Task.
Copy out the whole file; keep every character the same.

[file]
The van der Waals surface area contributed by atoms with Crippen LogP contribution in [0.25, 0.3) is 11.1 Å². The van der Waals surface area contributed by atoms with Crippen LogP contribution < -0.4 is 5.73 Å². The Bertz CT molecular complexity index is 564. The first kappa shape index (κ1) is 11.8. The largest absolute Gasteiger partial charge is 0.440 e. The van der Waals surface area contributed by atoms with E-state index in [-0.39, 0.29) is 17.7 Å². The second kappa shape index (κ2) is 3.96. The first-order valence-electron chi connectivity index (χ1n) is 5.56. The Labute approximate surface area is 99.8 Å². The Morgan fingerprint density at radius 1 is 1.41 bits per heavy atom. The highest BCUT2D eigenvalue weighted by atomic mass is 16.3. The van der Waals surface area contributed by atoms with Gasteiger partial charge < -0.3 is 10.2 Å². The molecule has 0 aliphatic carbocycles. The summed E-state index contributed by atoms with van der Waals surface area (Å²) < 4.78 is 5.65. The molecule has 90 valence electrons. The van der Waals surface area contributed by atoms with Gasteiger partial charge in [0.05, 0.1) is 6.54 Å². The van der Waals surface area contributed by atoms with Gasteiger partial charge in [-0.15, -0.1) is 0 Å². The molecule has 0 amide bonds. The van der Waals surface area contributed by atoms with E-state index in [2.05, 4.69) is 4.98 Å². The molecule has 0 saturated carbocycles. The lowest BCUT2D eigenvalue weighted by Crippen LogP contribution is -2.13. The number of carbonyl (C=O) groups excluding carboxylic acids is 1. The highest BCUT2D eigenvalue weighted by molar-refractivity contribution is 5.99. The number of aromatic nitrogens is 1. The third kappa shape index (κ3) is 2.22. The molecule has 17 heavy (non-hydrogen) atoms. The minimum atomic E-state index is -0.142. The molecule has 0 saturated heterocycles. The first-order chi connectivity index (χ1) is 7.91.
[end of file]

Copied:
The van der Waals surface area contributed by atoms with Crippen LogP contribution in [0.25, 0.3) is 11.1 Å². The van der Waals surface area contributed by atoms with Crippen LogP contribution < -0.4 is 5.73 Å². The Bertz CT molecular complexity index is 564. The first kappa shape index (κ1) is 11.8. The largest absolute Gasteiger partial charge is 0.440 e. The van der Waals surface area contributed by atoms with E-state index in [-0.39, 0.29) is 17.7 Å². The second kappa shape index (κ2) is 3.96. The first-order valence-electron chi connectivity index (χ1n) is 5.56. The Labute approximate surface area is 99.8 Å². The Morgan fingerprint density at radius 1 is 1.41 bits per heavy atom. The highest BCUT2D eigenvalue weighted by atomic mass is 16.3. The van der Waals surface area contributed by atoms with Gasteiger partial charge < -0.3 is 10.2 Å². The molecule has 0 aliphatic carbocycles. The summed E-state index contributed by atoms with van der Waals surface area (Å²) < 4.78 is 5.65. The molecule has 90 valence electrons. The van der Waals surface area contributed by atoms with Gasteiger partial charge in [0.05, 0.1) is 6.54 Å². The van der Waals surface area contributed by atoms with Gasteiger partial charge in [-0.15, -0.1) is 0 Å². The molecule has 0 amide bonds. The van der Waals surface area contributed by atoms with E-state index in [2.05, 4.69) is 4.98 Å². The molecule has 0 saturated carbocycles. The lowest BCUT2D eigenvalue weighted by Crippen LogP contribution is -2.13. The number of carbonyl (C=O) groups excluding carboxylic acids is 1. The highest BCUT2D eigenvalue weighted by molar-refractivity contribution is 5.99. The number of aromatic nitrogens is 1. The third kappa shape index (κ3) is 2.22. The molecule has 17 heavy (non-hydrogen) atoms. The minimum atomic E-state index is -0.142. The molecule has 0 saturated heterocycles. The first-order chi connectivity index (χ1) is 7.91.